The Ryder Cup will be back as we know and love it in front of crowds next September.
Following several weeks of speculation, it was yesterday confirmed the 43rd Ryder Cup will be put on hold for 12 months due to the coronavirus pandemic.
Organisers felt staging the tournament without spectators at Whistling Straits would not be a realistic option, and I find it hard to disagree.
You need the fans for the Ryder Cup. I just don’t think it’s viable without them.
I don’t think that’s why they stopped it, I think it’s just what is happening with the virus.
We have seen the same thing happen with the Olympics and so many other big sporting events.
We still don’t really know what the situation is with the US PGA Championship, which is the next major in the calendar, from next month.
There will be no fans at the Memorial Tournament next week, which I was hoping would be the first chance to see golf with some fans since its return.
I think that just shows the situation is still quite bad in America just now.
Things are uncertain over there so they are taking the safer approach to play behind closed doors, which is good.
That’s what we are doing for the first six weeks of the UK Swing, and it’s just the steps you’ve got to take to get a safe environment.
Once you give it another year, you can let it settle down and get the fans in for the Ryder Cup at the same place.
As American captain Steve Stricker was saying, you’re not starving the population of Wisconsin and the Chicago area of it. They will get what’s due to them in 12 months’ time.
The same thing happened after the 9/11 attacks, so this will revert the event back to its original slot of being held in odd-numbered years.
I’m sure European captain Padraig Harrington would have heard a wee while ago. He’s probably a bit more up to date than us and had an inkling the tournament was going to fall foul of the virus.
He will be disappointed, but he will have been mentally psyched for it happening.
Nothing is going to change for Padraig, there isn’t anything he can do and it gives him another year to prepare now.
It will still be him up against Steve, and I’m sure most of the same guys will qualify.
It has been announced that the selection process for both the United States and European teams will be revisited in the near future.
Whichever way they do it, I’m sure it will be fair and the best guys will qualify anyway.
It will give us something to look forward to for next year.
DeChambeau has worked wonders with his game
With the way Bryson DeChambeau has been playing recently, it was no surprise to see him triumph at the Rocket Mortgage Classic in Detroit last weekend.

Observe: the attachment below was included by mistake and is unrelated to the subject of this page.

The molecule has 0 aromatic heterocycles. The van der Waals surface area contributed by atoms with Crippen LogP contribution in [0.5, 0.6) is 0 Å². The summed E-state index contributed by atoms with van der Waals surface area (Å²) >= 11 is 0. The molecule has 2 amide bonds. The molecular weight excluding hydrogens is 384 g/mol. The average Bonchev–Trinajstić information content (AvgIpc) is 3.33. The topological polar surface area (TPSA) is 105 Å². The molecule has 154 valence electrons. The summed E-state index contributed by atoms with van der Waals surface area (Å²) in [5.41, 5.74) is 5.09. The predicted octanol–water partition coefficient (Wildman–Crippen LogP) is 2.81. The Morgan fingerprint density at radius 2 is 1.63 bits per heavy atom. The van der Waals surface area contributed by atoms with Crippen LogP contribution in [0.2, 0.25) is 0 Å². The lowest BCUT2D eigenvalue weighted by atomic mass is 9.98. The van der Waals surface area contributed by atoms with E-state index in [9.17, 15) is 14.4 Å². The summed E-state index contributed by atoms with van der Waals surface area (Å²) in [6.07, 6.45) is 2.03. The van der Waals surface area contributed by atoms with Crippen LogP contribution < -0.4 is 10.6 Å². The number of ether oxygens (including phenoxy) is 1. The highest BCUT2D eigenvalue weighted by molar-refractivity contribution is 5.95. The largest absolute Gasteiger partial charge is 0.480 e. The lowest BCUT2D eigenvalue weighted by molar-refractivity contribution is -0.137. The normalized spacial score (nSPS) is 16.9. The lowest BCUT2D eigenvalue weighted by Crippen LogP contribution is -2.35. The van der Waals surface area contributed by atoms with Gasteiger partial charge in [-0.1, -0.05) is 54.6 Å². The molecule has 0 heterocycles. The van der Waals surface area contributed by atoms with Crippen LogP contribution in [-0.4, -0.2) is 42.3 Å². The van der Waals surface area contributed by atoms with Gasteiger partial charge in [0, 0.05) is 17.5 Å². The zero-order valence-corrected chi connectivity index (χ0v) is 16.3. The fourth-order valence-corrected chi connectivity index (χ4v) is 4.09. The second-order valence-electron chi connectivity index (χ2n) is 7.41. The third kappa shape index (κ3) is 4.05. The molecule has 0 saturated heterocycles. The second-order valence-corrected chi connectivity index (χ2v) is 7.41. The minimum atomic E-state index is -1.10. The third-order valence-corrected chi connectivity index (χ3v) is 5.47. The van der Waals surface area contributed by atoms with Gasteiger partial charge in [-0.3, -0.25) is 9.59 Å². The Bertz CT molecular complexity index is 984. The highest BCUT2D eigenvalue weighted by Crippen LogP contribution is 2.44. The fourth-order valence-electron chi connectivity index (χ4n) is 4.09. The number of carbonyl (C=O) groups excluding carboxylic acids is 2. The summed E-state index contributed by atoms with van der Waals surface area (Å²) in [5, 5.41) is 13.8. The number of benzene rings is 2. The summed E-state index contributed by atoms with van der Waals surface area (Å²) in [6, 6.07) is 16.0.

That’s seven top 10s in a row; he was also leading the birdie count and the under-par count the week before he won anyway.
He has been knocking on the door for some time and it has been fascinating watching Bryson after his well-publicised body transformation.
He put on 20lbs of muscle during the shutdown, which helped him to average 350.6 yards off the tee at Detroit.
Bryson has managed to adapt his swing in such a relatively short space of time. He’s great to watch and was thoroughly deserving of his win.
Bryson DeChambeau had 16 drives over 350 yards at the @RocketClassic.
The next closest player on the list had 7. pic.twitter.com/jmis9qmN31
— PGA TOUR (@PGATOUR) July 6, 2020
It will be interesting to see if anybody else takes the plunge and tries to do the same as him.
He’s hitting the ball way further, but the interesting thing for me was he was eight strokes gained with putting at the weekend.
Not only is he hitting it long, he’s a fantastic putter as well and, on certain courses, what a combination that is.
When he can hit it out there and he is high up the putting stats, it was inevitable he was going to win sooner or later.
Excellent idea from Paul Lawrie to create new tour
Paul Lawrie’s initiative of setting up a new Tartan Pro Tour is a brilliant idea.
There have been a lot of things cancelled during the coronavirus pandemic, such as the Mena Tour, the EuroPro Tour and limited starts for the Challenge Tour.
At some of these events you can gain entry to the Challenge Tour by winning, but all of a sudden these players had no access at all.
Paul has kept people playing, kept them positive with something to look forward to in the calendar.
For him to do that is just great. It gives the young professionals, both men and ladies, the chance to compete.
Paul does so much for the game in Scotland and gives back a huge amount of his time.
I’m sure there will be some grateful people who can stay competitive in a year which has been so uncertain when nothing was on. This will keep them going until next year.
They will also be playing at some great golf courses, so hopefully it’s something that can stay longer, attract more events and grow bigger.